In 2017, a law passed during the administration of former president Donald Trump dropped the corporate tax rate for companies in the United States from 35% to 21%. But in reality Big Pharma companies are paying much less, according to a report from Senate Finance Committee chairman Ron Wyden (D-Oregon).
Data from 2020 show that the country’s seven largest pharmaceutical companies paid an average rate of 11.6% that year. The number was down from 19.6% in 2016, before the law was enacted, according to the senator.
Drugmakers are pulling this off by reporting that 75% of their profits came from overseas, according to the committee’s most recent update of its ongoing investigation into pharma tax practices.
Drugmakers get a large portion of their sales—and profits—from the lucrative United States pharmaceutical market. But they often run those profits through their foreign subsidiaries based in low-tax countries.
A review of the annual reports of the United States' top seven pharma companies by revenue in 2021 shows (PDF) that Pfizer (7.6%) and Johnson & Johnson (8.3%) paid the lowest effective tax rates in 2020, the committee said. Merck (11%), Amgen (12.1%), AbbVie (12.5%), Bristol Myers Squibb (13.4%) and Abbott (13.9%) followed in order.
Reporting profits overseas “allows these hugely profitable companies to pay tax rates lower than many middle-class Americans,” Wyden wrote.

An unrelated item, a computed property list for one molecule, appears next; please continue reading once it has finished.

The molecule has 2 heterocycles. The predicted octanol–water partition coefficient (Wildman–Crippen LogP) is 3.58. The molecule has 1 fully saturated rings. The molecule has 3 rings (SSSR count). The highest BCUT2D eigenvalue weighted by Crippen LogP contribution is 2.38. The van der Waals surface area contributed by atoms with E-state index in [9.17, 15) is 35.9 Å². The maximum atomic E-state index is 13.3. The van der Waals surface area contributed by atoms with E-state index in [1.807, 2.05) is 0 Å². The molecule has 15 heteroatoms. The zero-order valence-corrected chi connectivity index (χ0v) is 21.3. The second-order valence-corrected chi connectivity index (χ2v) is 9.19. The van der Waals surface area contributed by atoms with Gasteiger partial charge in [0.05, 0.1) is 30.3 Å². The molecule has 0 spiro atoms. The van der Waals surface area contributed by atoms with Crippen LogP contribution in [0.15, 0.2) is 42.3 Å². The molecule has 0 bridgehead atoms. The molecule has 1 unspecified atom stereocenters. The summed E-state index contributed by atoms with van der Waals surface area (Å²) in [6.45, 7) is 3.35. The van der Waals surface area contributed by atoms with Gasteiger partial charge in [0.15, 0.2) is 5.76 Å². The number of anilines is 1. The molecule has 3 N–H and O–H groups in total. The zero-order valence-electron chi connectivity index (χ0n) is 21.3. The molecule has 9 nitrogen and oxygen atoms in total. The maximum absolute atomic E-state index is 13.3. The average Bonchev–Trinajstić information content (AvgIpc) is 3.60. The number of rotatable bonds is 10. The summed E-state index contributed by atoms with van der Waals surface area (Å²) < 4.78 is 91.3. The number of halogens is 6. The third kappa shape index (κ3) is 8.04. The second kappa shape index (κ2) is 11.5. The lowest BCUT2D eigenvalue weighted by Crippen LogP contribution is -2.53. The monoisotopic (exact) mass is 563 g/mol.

The committee’s memo came out before a Senate hearing on Thursday of last week as the committee discussed its findings, with Wyden criticizing the companies for their lack of transparency.
“We asked five Big Pharma companies for answers to questions that really are pretty straightforward—Where do you make your sales? Where do you report your profits? Where do you stick your intellectual property?” Wyden asked. “These are not nuclear secrets, but Big Pharma pulled out all the stops to keep their details in the shadows.”
The memo is an interim look at recent findings and will be followed by a full report later this year. It will include a deeper review of the tax practices of Pfizer and J&J. The committee said it recently received data from the Joint Committee on Taxation pertaining to the companies.
Last year, the committee reported that Merck “located 85% of its profits in foreign jurisdictions in 2021.” The investigation found that Merck reported $1.85 billion in local pretax income while the company raked in $22.4 billion in sales in the U.S.
Another report from the committee found that AbbVie paid just 1% of its 2020 taxable income in the U.S. Amgen also has come under scrutiny from the committee for shifting revenue to offshore subsidiaries.
The committee has yet to find wrongdoing by any of the companies. But it has supplied Wyden with talking points as he continues to target the industry and his opponents in Congress.